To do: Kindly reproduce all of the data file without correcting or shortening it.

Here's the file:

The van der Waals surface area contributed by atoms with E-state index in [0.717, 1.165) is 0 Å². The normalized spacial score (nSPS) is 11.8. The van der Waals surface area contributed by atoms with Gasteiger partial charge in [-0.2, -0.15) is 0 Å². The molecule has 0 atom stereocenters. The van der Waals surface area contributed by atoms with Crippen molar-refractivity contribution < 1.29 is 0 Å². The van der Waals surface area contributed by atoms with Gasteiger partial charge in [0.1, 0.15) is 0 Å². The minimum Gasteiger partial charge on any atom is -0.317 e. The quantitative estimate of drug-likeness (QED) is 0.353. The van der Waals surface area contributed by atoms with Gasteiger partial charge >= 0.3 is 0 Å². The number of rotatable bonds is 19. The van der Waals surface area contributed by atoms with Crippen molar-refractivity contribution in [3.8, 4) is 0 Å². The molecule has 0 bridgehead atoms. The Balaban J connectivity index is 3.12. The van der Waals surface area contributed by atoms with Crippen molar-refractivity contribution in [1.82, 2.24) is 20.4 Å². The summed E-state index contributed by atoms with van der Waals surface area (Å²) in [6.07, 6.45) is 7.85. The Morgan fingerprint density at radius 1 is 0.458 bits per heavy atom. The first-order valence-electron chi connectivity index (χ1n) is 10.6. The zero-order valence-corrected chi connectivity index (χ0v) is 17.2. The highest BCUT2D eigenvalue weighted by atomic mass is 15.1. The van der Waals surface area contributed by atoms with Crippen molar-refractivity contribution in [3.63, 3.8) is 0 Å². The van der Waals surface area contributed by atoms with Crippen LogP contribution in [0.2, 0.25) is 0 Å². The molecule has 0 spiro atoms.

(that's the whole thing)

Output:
The van der Waals surface area contributed by atoms with E-state index in [0.717, 1.165) is 0 Å². The normalized spacial score (nSPS) is 11.8. The van der Waals surface area contributed by atoms with Gasteiger partial charge in [-0.2, -0.15) is 0 Å². The molecule has 0 atom stereocenters. The van der Waals surface area contributed by atoms with Crippen molar-refractivity contribution < 1.29 is 0 Å². The van der Waals surface area contributed by atoms with Gasteiger partial charge in [0.1, 0.15) is 0 Å². The minimum Gasteiger partial charge on any atom is -0.317 e. The quantitative estimate of drug-likeness (QED) is 0.353. The van der Waals surface area contributed by atoms with Gasteiger partial charge >= 0.3 is 0 Å². The number of rotatable bonds is 19. The van der Waals surface area contributed by atoms with Crippen molar-refractivity contribution in [3.8, 4) is 0 Å². The molecule has 0 bridgehead atoms. The Balaban J connectivity index is 3.12. The van der Waals surface area contributed by atoms with Crippen molar-refractivity contribution in [1.82, 2.24) is 20.4 Å². The summed E-state index contributed by atoms with van der Waals surface area (Å²) in [6.07, 6.45) is 7.85. The Morgan fingerprint density at radius 1 is 0.458 bits per heavy atom. The first-order valence-electron chi connectivity index (χ1n) is 10.6. The zero-order valence-corrected chi connectivity index (χ0v) is 17.2. The highest BCUT2D eigenvalue weighted by atomic mass is 15.1. The van der Waals surface area contributed by atoms with Crippen molar-refractivity contribution in [3.63, 3.8) is 0 Å². The van der Waals surface area contributed by atoms with Crippen LogP contribution in [0.2, 0.25) is 0 Å². The molecule has 0 spiro atoms.